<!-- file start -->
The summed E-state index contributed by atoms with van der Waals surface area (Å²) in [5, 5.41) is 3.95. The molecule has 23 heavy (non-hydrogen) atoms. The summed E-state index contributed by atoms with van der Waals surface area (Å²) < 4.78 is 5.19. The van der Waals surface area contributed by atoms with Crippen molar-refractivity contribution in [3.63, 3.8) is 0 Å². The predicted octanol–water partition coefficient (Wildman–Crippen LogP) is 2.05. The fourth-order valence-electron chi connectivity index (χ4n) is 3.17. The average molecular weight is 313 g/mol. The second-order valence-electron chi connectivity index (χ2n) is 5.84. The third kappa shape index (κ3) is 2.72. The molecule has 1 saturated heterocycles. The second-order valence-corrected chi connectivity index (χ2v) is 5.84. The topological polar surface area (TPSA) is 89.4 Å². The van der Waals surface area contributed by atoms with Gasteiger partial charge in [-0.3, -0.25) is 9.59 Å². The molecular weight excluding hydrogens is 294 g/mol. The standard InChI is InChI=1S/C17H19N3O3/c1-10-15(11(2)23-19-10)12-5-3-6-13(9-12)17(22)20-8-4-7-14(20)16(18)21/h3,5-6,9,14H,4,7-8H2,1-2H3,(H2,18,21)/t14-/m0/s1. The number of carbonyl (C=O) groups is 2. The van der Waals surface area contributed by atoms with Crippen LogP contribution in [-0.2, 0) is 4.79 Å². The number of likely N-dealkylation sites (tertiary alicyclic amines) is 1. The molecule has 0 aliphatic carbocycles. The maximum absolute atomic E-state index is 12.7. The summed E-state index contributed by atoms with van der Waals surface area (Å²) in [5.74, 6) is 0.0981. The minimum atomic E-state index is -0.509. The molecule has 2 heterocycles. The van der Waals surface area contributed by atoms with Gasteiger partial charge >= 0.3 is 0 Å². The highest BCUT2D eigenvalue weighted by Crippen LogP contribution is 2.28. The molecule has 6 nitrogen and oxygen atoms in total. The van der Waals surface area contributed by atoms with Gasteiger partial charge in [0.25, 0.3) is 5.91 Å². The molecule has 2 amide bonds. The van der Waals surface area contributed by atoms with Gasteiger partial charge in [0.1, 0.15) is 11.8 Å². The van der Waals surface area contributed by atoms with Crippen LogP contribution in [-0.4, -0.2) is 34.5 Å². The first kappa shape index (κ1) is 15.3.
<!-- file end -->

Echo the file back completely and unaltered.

The summed E-state index contributed by atoms with van der Waals surface area (Å²) in [5, 5.41) is 3.95. The molecule has 23 heavy (non-hydrogen) atoms. The summed E-state index contributed by atoms with van der Waals surface area (Å²) < 4.78 is 5.19. The van der Waals surface area contributed by atoms with Crippen molar-refractivity contribution in [3.63, 3.8) is 0 Å². The predicted octanol–water partition coefficient (Wildman–Crippen LogP) is 2.05. The fourth-order valence-electron chi connectivity index (χ4n) is 3.17. The average molecular weight is 313 g/mol. The second-order valence-electron chi connectivity index (χ2n) is 5.84. The third kappa shape index (κ3) is 2.72. The molecule has 1 saturated heterocycles. The second-order valence-corrected chi connectivity index (χ2v) is 5.84. The topological polar surface area (TPSA) is 89.4 Å². The van der Waals surface area contributed by atoms with Gasteiger partial charge in [-0.3, -0.25) is 9.59 Å². The molecular weight excluding hydrogens is 294 g/mol. The standard InChI is InChI=1S/C17H19N3O3/c1-10-15(11(2)23-19-10)12-5-3-6-13(9-12)17(22)20-8-4-7-14(20)16(18)21/h3,5-6,9,14H,4,7-8H2,1-2H3,(H2,18,21)/t14-/m0/s1. The number of carbonyl (C=O) groups is 2. The van der Waals surface area contributed by atoms with Crippen LogP contribution in [-0.2, 0) is 4.79 Å². The number of likely N-dealkylation sites (tertiary alicyclic amines) is 1. The molecule has 0 aliphatic carbocycles. The maximum absolute atomic E-state index is 12.7. The summed E-state index contributed by atoms with van der Waals surface area (Å²) in [5.74, 6) is 0.0981. The minimum atomic E-state index is -0.509. The molecule has 2 heterocycles. The van der Waals surface area contributed by atoms with Gasteiger partial charge >= 0.3 is 0 Å². The highest BCUT2D eigenvalue weighted by Crippen LogP contribution is 2.28. The molecule has 6 nitrogen and oxygen atoms in total. The van der Waals surface area contributed by atoms with Gasteiger partial charge in [0.25, 0.3) is 5.91 Å². The molecule has 2 amide bonds. The van der Waals surface area contributed by atoms with Gasteiger partial charge in [0.1, 0.15) is 11.8 Å². The van der Waals surface area contributed by atoms with Crippen LogP contribution in [-0.4, -0.2) is 34.5 Å². The first kappa shape index (κ1) is 15.3.